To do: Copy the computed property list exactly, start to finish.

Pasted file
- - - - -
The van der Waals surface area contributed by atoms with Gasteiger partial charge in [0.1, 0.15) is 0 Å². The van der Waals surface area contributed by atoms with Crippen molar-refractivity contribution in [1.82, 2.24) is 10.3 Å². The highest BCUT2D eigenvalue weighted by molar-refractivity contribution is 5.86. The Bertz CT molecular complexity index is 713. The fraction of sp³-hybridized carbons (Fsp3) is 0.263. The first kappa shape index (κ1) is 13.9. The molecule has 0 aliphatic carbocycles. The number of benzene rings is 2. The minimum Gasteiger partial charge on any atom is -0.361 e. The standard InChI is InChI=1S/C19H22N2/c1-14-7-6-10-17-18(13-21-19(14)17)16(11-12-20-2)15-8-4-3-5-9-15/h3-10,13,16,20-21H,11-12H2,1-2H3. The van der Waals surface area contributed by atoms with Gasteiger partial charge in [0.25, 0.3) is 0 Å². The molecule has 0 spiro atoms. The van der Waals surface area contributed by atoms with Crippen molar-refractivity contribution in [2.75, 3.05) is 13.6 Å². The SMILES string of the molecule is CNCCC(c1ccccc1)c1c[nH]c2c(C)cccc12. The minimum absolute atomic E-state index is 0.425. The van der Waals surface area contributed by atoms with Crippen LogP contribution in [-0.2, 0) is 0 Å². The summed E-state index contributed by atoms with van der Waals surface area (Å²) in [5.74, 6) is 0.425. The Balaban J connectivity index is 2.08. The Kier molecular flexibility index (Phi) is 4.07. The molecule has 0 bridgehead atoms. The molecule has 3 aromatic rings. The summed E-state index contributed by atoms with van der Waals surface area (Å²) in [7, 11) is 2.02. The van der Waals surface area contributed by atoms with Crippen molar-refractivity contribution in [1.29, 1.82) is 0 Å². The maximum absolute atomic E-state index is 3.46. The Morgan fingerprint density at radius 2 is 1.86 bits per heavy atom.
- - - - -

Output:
The van der Waals surface area contributed by atoms with Gasteiger partial charge in [0.1, 0.15) is 0 Å². The van der Waals surface area contributed by atoms with Crippen molar-refractivity contribution in [1.82, 2.24) is 10.3 Å². The highest BCUT2D eigenvalue weighted by molar-refractivity contribution is 5.86. The Bertz CT molecular complexity index is 713. The fraction of sp³-hybridized carbons (Fsp3) is 0.263. The first kappa shape index (κ1) is 13.9. The molecule has 0 aliphatic carbocycles. The number of benzene rings is 2. The minimum Gasteiger partial charge on any atom is -0.361 e. The standard InChI is InChI=1S/C19H22N2/c1-14-7-6-10-17-18(13-21-19(14)17)16(11-12-20-2)15-8-4-3-5-9-15/h3-10,13,16,20-21H,11-12H2,1-2H3. The van der Waals surface area contributed by atoms with Gasteiger partial charge in [0.25, 0.3) is 0 Å². The molecule has 0 spiro atoms. The van der Waals surface area contributed by atoms with Crippen molar-refractivity contribution in [2.75, 3.05) is 13.6 Å². The SMILES string of the molecule is CNCCC(c1ccccc1)c1c[nH]c2c(C)cccc12. The minimum absolute atomic E-state index is 0.425. The van der Waals surface area contributed by atoms with Crippen LogP contribution in [-0.2, 0) is 0 Å². The summed E-state index contributed by atoms with van der Waals surface area (Å²) in [5.74, 6) is 0.425. The Balaban J connectivity index is 2.08. The Kier molecular flexibility index (Phi) is 4.07. The molecule has 0 bridgehead atoms. The molecule has 3 aromatic rings. The summed E-state index contributed by atoms with van der Waals surface area (Å²) in [7, 11) is 2.02. The van der Waals surface area contributed by atoms with Crippen molar-refractivity contribution in [1.29, 1.82) is 0 Å². The maximum absolute atomic E-state index is 3.46. The Morgan fingerprint density at radius 2 is 1.86 bits per heavy atom.